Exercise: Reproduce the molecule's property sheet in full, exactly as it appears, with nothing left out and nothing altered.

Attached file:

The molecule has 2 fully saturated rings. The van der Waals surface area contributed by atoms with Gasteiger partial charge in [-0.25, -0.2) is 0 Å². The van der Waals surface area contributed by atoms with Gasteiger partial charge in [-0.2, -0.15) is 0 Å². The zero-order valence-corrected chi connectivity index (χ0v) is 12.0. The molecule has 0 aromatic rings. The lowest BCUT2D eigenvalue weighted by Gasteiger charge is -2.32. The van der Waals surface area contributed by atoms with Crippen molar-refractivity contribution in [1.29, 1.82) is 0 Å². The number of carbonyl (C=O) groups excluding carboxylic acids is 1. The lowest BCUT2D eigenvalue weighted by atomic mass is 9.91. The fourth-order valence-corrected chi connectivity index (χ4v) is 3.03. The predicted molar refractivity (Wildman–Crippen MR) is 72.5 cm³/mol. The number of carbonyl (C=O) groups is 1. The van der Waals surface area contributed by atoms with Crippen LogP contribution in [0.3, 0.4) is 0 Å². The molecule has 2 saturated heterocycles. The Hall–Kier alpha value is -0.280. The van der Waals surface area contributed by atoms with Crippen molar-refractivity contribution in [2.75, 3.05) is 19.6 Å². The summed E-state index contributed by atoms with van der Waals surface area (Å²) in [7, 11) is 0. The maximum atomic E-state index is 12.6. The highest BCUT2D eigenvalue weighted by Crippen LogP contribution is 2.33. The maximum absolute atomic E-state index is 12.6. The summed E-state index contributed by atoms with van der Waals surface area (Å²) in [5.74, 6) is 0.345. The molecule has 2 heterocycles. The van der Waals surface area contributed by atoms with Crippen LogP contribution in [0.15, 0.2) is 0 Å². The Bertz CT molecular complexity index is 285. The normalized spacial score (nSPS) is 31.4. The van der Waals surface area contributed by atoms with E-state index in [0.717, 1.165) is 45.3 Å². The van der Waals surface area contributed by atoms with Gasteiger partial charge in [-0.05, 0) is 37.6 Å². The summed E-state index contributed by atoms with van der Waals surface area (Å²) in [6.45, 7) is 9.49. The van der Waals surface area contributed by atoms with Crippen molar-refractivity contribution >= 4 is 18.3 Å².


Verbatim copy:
The molecule has 2 fully saturated rings. The van der Waals surface area contributed by atoms with Gasteiger partial charge in [-0.25, -0.2) is 0 Å². The van der Waals surface area contributed by atoms with Gasteiger partial charge in [-0.2, -0.15) is 0 Å². The zero-order valence-corrected chi connectivity index (χ0v) is 12.0. The molecule has 0 aromatic rings. The lowest BCUT2D eigenvalue weighted by Gasteiger charge is -2.32. The van der Waals surface area contributed by atoms with Crippen molar-refractivity contribution in [1.29, 1.82) is 0 Å². The number of carbonyl (C=O) groups excluding carboxylic acids is 1. The lowest BCUT2D eigenvalue weighted by atomic mass is 9.91. The fourth-order valence-corrected chi connectivity index (χ4v) is 3.03. The predicted molar refractivity (Wildman–Crippen MR) is 72.5 cm³/mol. The number of carbonyl (C=O) groups is 1. The van der Waals surface area contributed by atoms with Crippen LogP contribution in [0.3, 0.4) is 0 Å². The molecule has 2 saturated heterocycles. The Hall–Kier alpha value is -0.280. The van der Waals surface area contributed by atoms with Crippen molar-refractivity contribution in [2.75, 3.05) is 19.6 Å². The summed E-state index contributed by atoms with van der Waals surface area (Å²) in [7, 11) is 0. The maximum atomic E-state index is 12.6. The highest BCUT2D eigenvalue weighted by Crippen LogP contribution is 2.33. The maximum absolute atomic E-state index is 12.6. The summed E-state index contributed by atoms with van der Waals surface area (Å²) in [5.74, 6) is 0.345. The molecule has 2 heterocycles. The van der Waals surface area contributed by atoms with Crippen LogP contribution in [0.15, 0.2) is 0 Å². The Bertz CT molecular complexity index is 285. The normalized spacial score (nSPS) is 31.4. The van der Waals surface area contributed by atoms with E-state index in [0.717, 1.165) is 45.3 Å². The van der Waals surface area contributed by atoms with Gasteiger partial charge in [-0.05, 0) is 37.6 Å². The summed E-state index contributed by atoms with van der Waals surface area (Å²) in [6.45, 7) is 9.49. The van der Waals surface area contributed by atoms with Crippen molar-refractivity contribution >= 4 is 18.3 Å².